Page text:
In this week’s parasha the Torah teaches us the rules of the battlefield. The Torah states (Devarim 20:8) וְיָסְפוּ הַשֹּׁטְרִים לְדַבֵּר אֶל הָעָם וְאָמְרוּ מִי הָאִישׁ הַיָּרֵא וְרַךְ הַלֵּבָב יֵלֵךְ וְיָשֹׁב לְבֵיתוֹ וְלֹא יִמַּס אֶת לְבַב אֶחָיו כִּלְבָבוֹ, and the officers shall continue to speak to the people and say, “What man is there who is fearful and fainthearted? Let him go and return to his house, that he should not cause the heart of his brothers to melt, as his heart.” The Gemara states that this refers to הירא מעבירות שבידו, one who fears the sins in his possession. In the simple sense this means that one who is fearful of his sins is liable to dishearten his fellow soldiers, and for this reason the Torah instructs him to return from the battlefield. The Yerushalmi, however, states that the sin referred to here is that of one who interrupts with speech between placing the Tefillin Shel Yad and Tefillin Shel Rosh. What is the nature of this sin that is cause for a soldier you return from the battlefield?
I believe I once saw a commentator on the Torah write that the words עבירות שבידו alludes to the sin of talking between the placement of the Tefillin Shel Yad and the placement of the Tefillin Shel Rosh. Perhaps we can suggest an alternative explanation. The Gemara (Brachos 30b) states that various Amoraim allowed themselves a light moment with the justification of אנא תפילין מנחנא, I am wearing Tefillin. Apparently, the mitzvah of Tefillin tempers one’s nature and even if one has a lighter moment, he can depend on the counterbalance of the Tefillin to keep him in line. Interrupting between the placement of the Tefillin Shel Yad and the placement of the Tefillin Shel Rosh reflects a lack of fearing heaven. The Torah states, and the Gemara interprets this to be referring to Tefillin Shel Rosh. Until one places the Tefillin Shel Rosh, he has not achieved true fear of heaven, and he cannot conduct himself in a lighter manner. This explains the Yerushalmi cited previously regarding the sin of talking between the placement of the Tefillin Shel Yad and the Tefillin Shel Rosh. Furthermore, the Gemara refers to this sin as ירא מן העבירות שבידו, because he has embarked on a journey to achieving fear of HaShem but he has not yet arrived.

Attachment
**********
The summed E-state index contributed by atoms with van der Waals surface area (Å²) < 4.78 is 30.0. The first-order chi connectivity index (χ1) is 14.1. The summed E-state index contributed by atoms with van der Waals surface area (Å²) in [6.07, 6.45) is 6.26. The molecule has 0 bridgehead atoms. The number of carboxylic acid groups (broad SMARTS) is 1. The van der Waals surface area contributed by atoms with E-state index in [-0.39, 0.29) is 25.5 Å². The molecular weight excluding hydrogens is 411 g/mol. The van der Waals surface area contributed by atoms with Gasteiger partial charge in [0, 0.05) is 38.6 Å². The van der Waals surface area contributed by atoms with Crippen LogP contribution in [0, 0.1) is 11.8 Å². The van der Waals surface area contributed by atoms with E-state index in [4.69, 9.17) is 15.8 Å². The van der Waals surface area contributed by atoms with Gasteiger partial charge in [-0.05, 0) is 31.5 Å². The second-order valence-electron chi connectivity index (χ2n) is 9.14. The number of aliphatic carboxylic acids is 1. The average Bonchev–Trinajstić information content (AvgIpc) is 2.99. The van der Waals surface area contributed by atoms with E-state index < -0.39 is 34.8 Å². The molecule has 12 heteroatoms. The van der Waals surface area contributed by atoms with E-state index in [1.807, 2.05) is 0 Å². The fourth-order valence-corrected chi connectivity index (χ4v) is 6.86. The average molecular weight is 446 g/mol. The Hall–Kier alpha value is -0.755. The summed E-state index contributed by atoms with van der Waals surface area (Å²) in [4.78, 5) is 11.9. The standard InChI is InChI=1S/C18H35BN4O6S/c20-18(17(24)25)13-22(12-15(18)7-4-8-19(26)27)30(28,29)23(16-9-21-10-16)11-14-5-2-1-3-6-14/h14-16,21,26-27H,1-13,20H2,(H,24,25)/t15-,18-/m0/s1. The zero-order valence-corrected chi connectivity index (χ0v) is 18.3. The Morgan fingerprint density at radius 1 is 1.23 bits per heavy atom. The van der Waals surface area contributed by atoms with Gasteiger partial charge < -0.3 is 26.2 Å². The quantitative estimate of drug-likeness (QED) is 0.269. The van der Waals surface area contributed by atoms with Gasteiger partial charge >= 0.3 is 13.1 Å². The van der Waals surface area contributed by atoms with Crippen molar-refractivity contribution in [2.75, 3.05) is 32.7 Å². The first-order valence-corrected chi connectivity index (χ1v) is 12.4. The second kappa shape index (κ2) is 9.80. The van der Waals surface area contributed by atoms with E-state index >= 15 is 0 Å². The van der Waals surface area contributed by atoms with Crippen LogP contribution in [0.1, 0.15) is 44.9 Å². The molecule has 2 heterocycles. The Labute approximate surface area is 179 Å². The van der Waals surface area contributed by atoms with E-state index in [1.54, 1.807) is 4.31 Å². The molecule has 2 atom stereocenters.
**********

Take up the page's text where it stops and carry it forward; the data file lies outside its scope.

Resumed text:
With this interpretation we can understand why the Gemara states that one who is afraid of his sins returns from the battlefield under cover of not having married his betrothed, dedicating his house, or redeeming his vineyard. All these situations describe one who is in the process of performing a noble act but not having completed it. This is akin to one who interrupts between the placement of the Tefillin Shel Yad and the Tefillin Shel Rosh. Such a person is not suitable for the battlefield, where one is required to start the task of fighting the enemy and destroying him.
As we have begun the special days of Elul, we should bear in mind that we have commenced the battle against our Evil Inclination and HaShem should allow us to fight the Evil Inclination until the finish.
Have a Victorious Shabbos!